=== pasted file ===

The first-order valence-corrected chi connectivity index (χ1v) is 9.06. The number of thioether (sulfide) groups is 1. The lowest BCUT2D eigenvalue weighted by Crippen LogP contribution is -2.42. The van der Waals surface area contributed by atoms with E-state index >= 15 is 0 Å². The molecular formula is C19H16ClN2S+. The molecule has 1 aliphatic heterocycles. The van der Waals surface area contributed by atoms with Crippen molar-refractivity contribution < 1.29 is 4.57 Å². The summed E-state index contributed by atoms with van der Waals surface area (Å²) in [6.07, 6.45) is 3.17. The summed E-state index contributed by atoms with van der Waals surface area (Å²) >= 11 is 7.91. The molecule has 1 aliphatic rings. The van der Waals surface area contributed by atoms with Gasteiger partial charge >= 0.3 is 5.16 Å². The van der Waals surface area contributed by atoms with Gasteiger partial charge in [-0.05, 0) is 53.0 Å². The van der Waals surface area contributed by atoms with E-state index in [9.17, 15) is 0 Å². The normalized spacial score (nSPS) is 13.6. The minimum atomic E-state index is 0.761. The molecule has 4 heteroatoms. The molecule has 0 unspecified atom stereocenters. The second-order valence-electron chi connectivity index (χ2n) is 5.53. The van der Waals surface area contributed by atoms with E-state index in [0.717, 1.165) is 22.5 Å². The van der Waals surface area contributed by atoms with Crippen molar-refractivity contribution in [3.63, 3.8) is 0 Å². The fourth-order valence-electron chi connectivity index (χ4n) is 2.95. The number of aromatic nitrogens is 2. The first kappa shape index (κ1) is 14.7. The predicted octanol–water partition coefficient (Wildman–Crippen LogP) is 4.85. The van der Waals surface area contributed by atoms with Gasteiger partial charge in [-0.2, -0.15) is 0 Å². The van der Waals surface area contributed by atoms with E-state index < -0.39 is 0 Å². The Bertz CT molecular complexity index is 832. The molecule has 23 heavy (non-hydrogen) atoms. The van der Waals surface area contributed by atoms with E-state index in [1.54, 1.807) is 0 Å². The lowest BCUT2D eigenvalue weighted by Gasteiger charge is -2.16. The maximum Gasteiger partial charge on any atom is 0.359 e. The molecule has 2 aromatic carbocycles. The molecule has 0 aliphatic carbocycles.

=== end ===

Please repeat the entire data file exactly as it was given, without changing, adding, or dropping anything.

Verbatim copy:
The first-order valence-corrected chi connectivity index (χ1v) is 9.06. The number of thioether (sulfide) groups is 1. The lowest BCUT2D eigenvalue weighted by Crippen LogP contribution is -2.42. The van der Waals surface area contributed by atoms with E-state index >= 15 is 0 Å². The molecular formula is C19H16ClN2S+. The molecule has 1 aliphatic heterocycles. The van der Waals surface area contributed by atoms with Crippen molar-refractivity contribution < 1.29 is 4.57 Å². The summed E-state index contributed by atoms with van der Waals surface area (Å²) in [6.07, 6.45) is 3.17. The summed E-state index contributed by atoms with van der Waals surface area (Å²) >= 11 is 7.91. The molecule has 1 aliphatic rings. The van der Waals surface area contributed by atoms with Gasteiger partial charge >= 0.3 is 5.16 Å². The van der Waals surface area contributed by atoms with Gasteiger partial charge in [-0.05, 0) is 53.0 Å². The van der Waals surface area contributed by atoms with E-state index in [9.17, 15) is 0 Å². The normalized spacial score (nSPS) is 13.6. The minimum atomic E-state index is 0.761. The molecule has 4 heteroatoms. The molecule has 0 unspecified atom stereocenters. The second-order valence-electron chi connectivity index (χ2n) is 5.53. The van der Waals surface area contributed by atoms with E-state index in [0.717, 1.165) is 22.5 Å². The van der Waals surface area contributed by atoms with Crippen molar-refractivity contribution in [3.63, 3.8) is 0 Å². The fourth-order valence-electron chi connectivity index (χ4n) is 2.95. The number of aromatic nitrogens is 2. The first kappa shape index (κ1) is 14.7. The predicted octanol–water partition coefficient (Wildman–Crippen LogP) is 4.85. The van der Waals surface area contributed by atoms with Gasteiger partial charge in [-0.2, -0.15) is 0 Å². The van der Waals surface area contributed by atoms with E-state index < -0.39 is 0 Å². The Bertz CT molecular complexity index is 832. The molecule has 23 heavy (non-hydrogen) atoms. The van der Waals surface area contributed by atoms with E-state index in [1.54, 1.807) is 0 Å². The lowest BCUT2D eigenvalue weighted by Gasteiger charge is -2.16. The maximum Gasteiger partial charge on any atom is 0.359 e. The molecule has 2 aromatic carbocycles. The molecule has 0 aliphatic carbocycles.